Bacon’s followers were said to have intentionally hidden his remains so they could not be found. To people like Marie and Manly Hall this may have been correctly interpreted as a clue in a classic Man in the Mountain myth. It is likely that people like Thomas Jefferson and his colonial forebears had a few among them that would also recognize the imagery involved in the whereabouts of Nathaniel’s remains. During colonial times Bacon’s body may have also been hidden to keep his enemies from recovering his skull. It was not uncommon during this era for the remains of pirates and rebels to be publicly displayed as a sign of disrespect. Nathaniel’s remains were likely hidden to prevent either of these things from happening.
In some cases after the flesh had completely rotted from the corpse the skull was kept as a talisman. It is known that some Masonic rituals refer to human remains as a way to compel one to contemplate their mortality. This is also true of the skull motif’s use on the Pirate flag. The story of how Blackbeard’s skull was first displayed on a pike at the entrance to the harbor in Hampton Virginia and then later used as the base of a silver punch bowl illustrates this concept. Though a far out story the saga of Blackbeard’s skull is well documented.
It is in this way that Thomas Jefferson had come to believe that the octagonal Powder Magazine in Williamsburg had been left in the same tradition as the hidden vault of Christian Rosenkreutz. He likely also came to believe that this octagonal structure was associated with the Rosicrucian overtones of Nathaniel Bacon Jr. and his rebellion! In response Jefferson may have had a hand in propagating this mythology and leaving clues such as those Mrs. Hall deciphered on James Nicolson’s tombstone at the Bruton Parish Church. The fact that there is a documented association between Jefferson and James Nicholson may hint as to the truth of this. The date of Nicolson’s passing in 1772 is also an era which saw Jefferson consolidating his political ambitions and soon traveling to France as ambassador thus associating himself with people like the Marquis de Lafayette and Sophie de Grouchy.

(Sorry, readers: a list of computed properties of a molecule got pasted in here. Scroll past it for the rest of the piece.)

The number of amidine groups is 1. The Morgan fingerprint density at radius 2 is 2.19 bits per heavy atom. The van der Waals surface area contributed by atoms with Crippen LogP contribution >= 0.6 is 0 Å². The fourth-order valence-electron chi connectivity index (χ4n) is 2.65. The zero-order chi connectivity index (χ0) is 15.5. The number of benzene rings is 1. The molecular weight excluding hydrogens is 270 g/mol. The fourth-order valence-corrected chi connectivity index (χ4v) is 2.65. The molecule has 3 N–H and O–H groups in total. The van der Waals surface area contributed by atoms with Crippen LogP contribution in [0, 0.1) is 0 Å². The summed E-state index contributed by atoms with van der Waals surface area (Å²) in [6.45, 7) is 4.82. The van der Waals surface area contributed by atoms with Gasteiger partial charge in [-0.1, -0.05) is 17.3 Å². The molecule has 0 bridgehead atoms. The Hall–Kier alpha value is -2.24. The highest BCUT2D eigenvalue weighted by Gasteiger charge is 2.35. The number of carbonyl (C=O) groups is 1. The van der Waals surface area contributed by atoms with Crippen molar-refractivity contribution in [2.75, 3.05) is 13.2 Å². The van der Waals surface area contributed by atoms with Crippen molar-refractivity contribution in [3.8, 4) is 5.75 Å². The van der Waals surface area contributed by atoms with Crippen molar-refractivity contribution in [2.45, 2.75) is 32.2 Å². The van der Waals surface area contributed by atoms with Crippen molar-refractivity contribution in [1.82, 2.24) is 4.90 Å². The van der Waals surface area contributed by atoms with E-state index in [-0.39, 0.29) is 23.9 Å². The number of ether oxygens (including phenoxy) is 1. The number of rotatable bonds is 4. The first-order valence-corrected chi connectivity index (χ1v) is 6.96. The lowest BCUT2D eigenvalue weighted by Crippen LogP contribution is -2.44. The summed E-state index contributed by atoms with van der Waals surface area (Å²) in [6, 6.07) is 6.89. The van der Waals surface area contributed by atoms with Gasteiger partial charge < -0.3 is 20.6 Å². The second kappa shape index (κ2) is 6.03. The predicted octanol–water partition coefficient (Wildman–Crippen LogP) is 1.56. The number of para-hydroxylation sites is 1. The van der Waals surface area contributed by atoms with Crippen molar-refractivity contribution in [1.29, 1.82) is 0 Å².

There are other later people who may have understood the truth of all of this in Williamsburg history. When the Powder Magazine was restored in 1900 a memorial stained-glass window depicting Nathaniel Bacon was added to the structure! Here it may be suggested in allegory how the octagonal shape echoes the story of both Christian Rosenkreutz, Sir Francis Bacon, and mostly the story of Nathaniel Bacon and his rebellion. Nathaniel had been the cause of a rebellion that would foreshadow the Revolution and later patriots had appreciated the truth of this theory.
Here mixed into one mystery is the octagon of the Powder Magazine that also was likely constructed to mark a prime meridian in the tradition of the Tower of the Winds of Athens as a temporal marker that also defined a domain or territory. Is it possible that the octagonal form of the Powder Magazine actually “points to” the grave of Nathaniel Bacon? We already noted how this octagon points out the Bruton Parish Church and yard as part of its templum. As time went on in different eras patriots that were aware of this scheme may have built structures that either “pointed to” or were “pointed at” by the octagonal form of the Powder Magazine and the directions on the globe inferred by this shape.
The Powder Magazine also points the way to the first North Carolina Capitol and its St. Paul’s Church that seems to be part of an interesting mystery involving the Montgomery Monument now displayed at St. Paul’s Chapel in New York City. The orientation of St. Paul’s in New York City in turn “points to” the Powder Magazine in Williamsburg! (Check it on Google Earth yourself!) Is this a coincidence or was it all planned? There is a clear record of a value of the form of the Tower of the Winds on English estates albeit about fifty years later than the construction of the Powder Magazine. Concealed in this rationale may also be the true purpose and history of the Newport Tower in Rhode Island.